I was born and raised in Nashville, Tennessee – cradled in the crib of country music. Country music was as much a part of my growing-up as the smell of chocolate if you grew up in Hershey, Pennsylvania. If I am being honest, however, in my teenage years I turned away from the twang and was embarrassed of my roots. I didn’t like that Hee Haw was the stereotypical view of my hometown. We just didn’t seem as sophisticated and cultured as the rest of the world, and I wanted to separate myself from that.
As I grew older, I watched the face of country music change, becoming more relevant to a broader audience – but some things stayed “country.” Fan Fair would come around every year and thousands of fans would pour into town to meet their favorite artists and hang out in Music City. I started thinking, “in what other star-studded city would you be welcomed to meet your favorite performers?” I began to realize, over time, that there is something intrinsically real about country music and its people. It is nothing to see a country star at the gas station or the grocery store in Nashville. The musicians and performers typically stay more approachable than most, and generally there is less nonsense going on here than in the Hollywood scene. A hand full of the “greats” of country music are still around – making sure the “youngins” know what’s expected of them. There is a code.
Last night I had the pleasure of attending the Grammy Salute to Country Music honoring Loretta Lynn. Now, I grew up on Loretta’s music. She was, and is, the reigning Queen of Country. When Coal Miner’s Daughter played in theaters, the whole town was bubbling over with pride for “our mother.” The movie highlighted Loretta’s story and the amazing challenges and triumphs of her life. But it wasn’t until last night, watching the queen and being reminded of her accomplishments, that I realized her Trueness.
Loretta Lynn has been a singer/songwriter for some 50 years now. In that time she has amassed over 50 number one hits and numerous awards and honors. Last night, host Reba Mc Entire said, “Country music has never had a more truthful or a more fearless artist than the one we’re honoring here tonight. She stood up for all of us women, in an era when Stand By Your Man was more than a song…Loretta did it all. She wrote ‘em, she sang ‘em and she played ‘em.” I was reminded that she wrote songs that spoke deeply to the realities of being a wife and mother – of life in the kitchen and the bedroom. She addressed some taboo subjects and said things no one else was willing to say. She was true to what she knew and unafraid to talk about it.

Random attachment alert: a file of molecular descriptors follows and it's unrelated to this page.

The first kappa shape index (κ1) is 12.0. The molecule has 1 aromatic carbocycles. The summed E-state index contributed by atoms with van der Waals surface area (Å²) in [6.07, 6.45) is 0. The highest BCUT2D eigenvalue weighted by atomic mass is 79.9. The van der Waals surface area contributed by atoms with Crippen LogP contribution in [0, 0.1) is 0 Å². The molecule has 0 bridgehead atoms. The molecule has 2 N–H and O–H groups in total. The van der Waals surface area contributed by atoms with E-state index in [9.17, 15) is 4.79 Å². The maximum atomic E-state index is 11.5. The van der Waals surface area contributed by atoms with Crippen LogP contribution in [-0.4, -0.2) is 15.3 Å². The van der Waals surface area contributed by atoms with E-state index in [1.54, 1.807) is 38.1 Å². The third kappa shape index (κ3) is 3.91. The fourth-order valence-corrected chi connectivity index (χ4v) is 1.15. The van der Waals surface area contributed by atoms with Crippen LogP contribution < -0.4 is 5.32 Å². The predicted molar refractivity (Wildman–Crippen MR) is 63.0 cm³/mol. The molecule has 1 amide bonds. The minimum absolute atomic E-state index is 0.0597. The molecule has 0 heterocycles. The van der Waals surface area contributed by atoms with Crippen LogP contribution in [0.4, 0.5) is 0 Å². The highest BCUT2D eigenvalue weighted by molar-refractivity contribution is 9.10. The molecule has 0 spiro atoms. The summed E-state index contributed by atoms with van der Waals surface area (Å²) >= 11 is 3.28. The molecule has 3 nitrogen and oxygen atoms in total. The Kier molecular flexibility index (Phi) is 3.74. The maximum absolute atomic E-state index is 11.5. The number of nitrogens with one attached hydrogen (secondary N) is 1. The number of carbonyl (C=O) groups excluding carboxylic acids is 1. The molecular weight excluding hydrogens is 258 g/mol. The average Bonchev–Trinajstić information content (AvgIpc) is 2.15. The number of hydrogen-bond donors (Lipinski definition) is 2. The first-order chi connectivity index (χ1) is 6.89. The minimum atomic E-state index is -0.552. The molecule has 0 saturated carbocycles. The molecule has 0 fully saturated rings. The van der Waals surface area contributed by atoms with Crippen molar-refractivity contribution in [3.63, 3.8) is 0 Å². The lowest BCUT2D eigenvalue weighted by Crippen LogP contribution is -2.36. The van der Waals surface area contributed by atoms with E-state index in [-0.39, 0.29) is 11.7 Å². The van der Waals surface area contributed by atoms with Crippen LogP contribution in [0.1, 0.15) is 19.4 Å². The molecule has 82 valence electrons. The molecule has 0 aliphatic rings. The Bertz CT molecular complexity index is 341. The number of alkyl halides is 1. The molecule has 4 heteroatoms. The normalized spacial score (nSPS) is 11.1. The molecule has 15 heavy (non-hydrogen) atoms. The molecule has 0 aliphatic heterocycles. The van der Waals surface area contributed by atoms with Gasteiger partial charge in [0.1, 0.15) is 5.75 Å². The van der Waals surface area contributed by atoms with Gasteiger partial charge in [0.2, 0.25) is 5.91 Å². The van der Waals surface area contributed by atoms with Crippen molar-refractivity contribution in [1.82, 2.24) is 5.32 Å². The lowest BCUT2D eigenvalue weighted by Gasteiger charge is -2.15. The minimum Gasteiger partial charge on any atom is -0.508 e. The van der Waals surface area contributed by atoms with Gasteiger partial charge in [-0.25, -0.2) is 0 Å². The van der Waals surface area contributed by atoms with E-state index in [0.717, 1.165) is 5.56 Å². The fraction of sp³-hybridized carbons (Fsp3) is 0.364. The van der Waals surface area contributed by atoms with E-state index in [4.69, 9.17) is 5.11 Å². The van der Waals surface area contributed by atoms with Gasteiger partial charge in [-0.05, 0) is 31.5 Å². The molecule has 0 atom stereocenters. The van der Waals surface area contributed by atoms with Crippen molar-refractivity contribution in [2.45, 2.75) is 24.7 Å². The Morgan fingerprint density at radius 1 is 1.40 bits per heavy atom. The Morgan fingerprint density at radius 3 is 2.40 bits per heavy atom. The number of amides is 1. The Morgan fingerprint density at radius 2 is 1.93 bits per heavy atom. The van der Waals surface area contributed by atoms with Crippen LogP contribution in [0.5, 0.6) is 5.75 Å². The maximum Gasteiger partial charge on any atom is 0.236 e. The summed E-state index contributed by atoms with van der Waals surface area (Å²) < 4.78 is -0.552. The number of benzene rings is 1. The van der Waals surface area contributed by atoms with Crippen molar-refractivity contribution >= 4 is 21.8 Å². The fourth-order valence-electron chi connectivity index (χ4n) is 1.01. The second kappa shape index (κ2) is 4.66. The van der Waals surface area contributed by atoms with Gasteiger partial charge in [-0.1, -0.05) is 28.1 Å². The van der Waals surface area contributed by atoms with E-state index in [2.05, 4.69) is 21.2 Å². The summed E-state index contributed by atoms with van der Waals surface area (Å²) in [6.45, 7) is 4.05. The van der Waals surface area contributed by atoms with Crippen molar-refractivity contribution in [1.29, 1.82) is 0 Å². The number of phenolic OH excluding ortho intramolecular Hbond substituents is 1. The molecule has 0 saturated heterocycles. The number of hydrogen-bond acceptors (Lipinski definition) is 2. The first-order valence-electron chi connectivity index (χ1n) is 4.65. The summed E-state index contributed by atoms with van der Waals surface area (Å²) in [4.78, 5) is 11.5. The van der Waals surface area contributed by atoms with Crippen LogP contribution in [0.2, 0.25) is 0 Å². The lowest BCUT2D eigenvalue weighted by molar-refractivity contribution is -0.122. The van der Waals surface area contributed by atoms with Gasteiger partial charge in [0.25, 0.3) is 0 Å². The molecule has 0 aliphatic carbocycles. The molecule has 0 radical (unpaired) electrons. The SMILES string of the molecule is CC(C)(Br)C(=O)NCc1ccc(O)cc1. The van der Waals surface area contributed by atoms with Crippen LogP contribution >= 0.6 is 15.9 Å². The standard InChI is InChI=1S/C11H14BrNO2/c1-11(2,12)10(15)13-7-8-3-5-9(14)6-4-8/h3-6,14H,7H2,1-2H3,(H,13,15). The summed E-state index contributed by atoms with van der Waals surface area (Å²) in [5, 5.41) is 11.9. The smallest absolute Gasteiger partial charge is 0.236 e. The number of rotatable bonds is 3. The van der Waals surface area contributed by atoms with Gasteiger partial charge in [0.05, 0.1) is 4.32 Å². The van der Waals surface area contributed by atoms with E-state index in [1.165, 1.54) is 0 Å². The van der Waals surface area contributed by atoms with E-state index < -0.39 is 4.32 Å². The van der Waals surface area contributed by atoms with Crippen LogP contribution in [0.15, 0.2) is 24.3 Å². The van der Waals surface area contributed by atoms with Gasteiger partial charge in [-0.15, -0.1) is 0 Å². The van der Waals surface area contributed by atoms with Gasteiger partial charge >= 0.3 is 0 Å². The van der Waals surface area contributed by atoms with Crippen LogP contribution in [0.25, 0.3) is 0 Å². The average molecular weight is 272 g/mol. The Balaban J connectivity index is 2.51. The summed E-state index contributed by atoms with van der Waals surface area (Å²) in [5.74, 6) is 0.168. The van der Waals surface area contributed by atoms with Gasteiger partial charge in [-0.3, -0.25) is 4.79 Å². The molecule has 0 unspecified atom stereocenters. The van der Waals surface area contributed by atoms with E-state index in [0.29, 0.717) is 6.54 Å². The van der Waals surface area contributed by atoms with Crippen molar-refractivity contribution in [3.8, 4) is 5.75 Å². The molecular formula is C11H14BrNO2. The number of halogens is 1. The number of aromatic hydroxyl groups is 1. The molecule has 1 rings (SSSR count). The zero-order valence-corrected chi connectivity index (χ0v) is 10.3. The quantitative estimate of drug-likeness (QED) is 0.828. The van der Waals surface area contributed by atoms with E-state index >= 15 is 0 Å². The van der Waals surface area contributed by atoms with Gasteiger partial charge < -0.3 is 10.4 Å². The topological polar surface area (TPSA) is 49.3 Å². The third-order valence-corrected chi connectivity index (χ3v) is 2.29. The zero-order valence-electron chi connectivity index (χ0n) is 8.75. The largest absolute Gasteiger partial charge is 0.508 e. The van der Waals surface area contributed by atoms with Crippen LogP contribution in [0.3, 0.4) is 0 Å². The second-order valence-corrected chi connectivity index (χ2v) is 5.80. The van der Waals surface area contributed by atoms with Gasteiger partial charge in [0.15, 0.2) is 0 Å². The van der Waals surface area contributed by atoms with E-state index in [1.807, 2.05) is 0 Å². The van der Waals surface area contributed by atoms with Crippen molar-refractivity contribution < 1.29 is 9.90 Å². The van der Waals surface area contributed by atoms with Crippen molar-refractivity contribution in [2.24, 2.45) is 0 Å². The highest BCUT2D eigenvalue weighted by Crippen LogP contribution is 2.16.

At last night’s tribute, Gretchen Wilson sang, Don’t Come Home A’Drinkin’ (With Lovin’ On Your Mind), a typical example of Lynn’s straightforward approach to her craft. Many other examples of this type of songwriting were mentioned during the evening, but what struck me most was the queen herself. There was a simplicity, humility, and childlike quality about her. She was as real as you could want a person to be. She was so touched by the tribute that she ran off the stage like a little girl, only to be escorted back by Jack White. She teased with Garth Brooks that he was laughing at her while she was “all tore up.” (this is Southern for tearful and emotional) Garth told later in an interview that he had been Loretta’s “date” for the evening. He asked her if she wanted him to pick her up in a limo or the truck and she said, “Just bring the truck darlin.” Sure enough, they pulled up to the event in Garth’s big black truck and out popped Loretta in her Cinderella ball gown.
I recently watched some old film clips of Loretta accepting awards over the years. Back in the day, when her name was called to accept an award, she jumped and shrieked just like a child on Christmas morning, running to the stage as if Santa himself were there to give her a gift. Once she threw herself upon her presenter like a wife greeting her long lost soldier. Her joy was effusive, overflowing, unrestrained and contagious.
Here’s what I want to say about Loretta Lynn. I realized last night that it is the fact that she is real and true that makes her so beautiful. She is still as charming and sweet in these autumn days of her career as she was in the early years. (and that girl can still sing!) Whether you care for her music or not, you can’t say that she hasn’t been real and lived her life out loud with trueness. She has managed to keep the innocence of youth, the joy of life, and her hope for the future. Loretta Lynn has practiced trueness. She makes me proud to say I’m from Nashville – and that’s the truth.
A “Good” Idea :
Take a look at the tribute to Loretta Lynn and see what I mean.